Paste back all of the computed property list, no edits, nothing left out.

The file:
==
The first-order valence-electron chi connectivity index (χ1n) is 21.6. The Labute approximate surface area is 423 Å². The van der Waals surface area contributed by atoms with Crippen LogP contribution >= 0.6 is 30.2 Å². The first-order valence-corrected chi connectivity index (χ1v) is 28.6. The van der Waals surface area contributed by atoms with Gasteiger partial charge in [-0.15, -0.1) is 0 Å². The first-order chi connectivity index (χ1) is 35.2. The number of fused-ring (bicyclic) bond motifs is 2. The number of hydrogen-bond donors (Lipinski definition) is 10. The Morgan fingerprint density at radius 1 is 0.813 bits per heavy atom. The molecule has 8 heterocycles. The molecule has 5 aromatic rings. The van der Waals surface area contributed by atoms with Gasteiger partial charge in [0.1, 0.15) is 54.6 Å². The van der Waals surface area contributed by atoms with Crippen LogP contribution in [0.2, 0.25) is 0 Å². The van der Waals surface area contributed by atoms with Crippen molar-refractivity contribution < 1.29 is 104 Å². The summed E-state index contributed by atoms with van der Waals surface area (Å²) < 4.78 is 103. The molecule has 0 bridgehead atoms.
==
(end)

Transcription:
The first-order valence-electron chi connectivity index (χ1n) is 21.6. The Labute approximate surface area is 423 Å². The van der Waals surface area contributed by atoms with Crippen LogP contribution >= 0.6 is 30.2 Å². The first-order valence-corrected chi connectivity index (χ1v) is 28.6. The van der Waals surface area contributed by atoms with Gasteiger partial charge in [-0.15, -0.1) is 0 Å². The first-order chi connectivity index (χ1) is 35.2. The number of fused-ring (bicyclic) bond motifs is 2. The number of hydrogen-bond donors (Lipinski definition) is 10. The Morgan fingerprint density at radius 1 is 0.813 bits per heavy atom. The molecule has 8 heterocycles. The molecule has 5 aromatic rings. The van der Waals surface area contributed by atoms with Gasteiger partial charge in [0.1, 0.15) is 54.6 Å². The van der Waals surface area contributed by atoms with Crippen LogP contribution in [0.2, 0.25) is 0 Å². The van der Waals surface area contributed by atoms with Crippen molar-refractivity contribution < 1.29 is 104 Å². The summed E-state index contributed by atoms with van der Waals surface area (Å²) < 4.78 is 103. The molecule has 0 bridgehead atoms.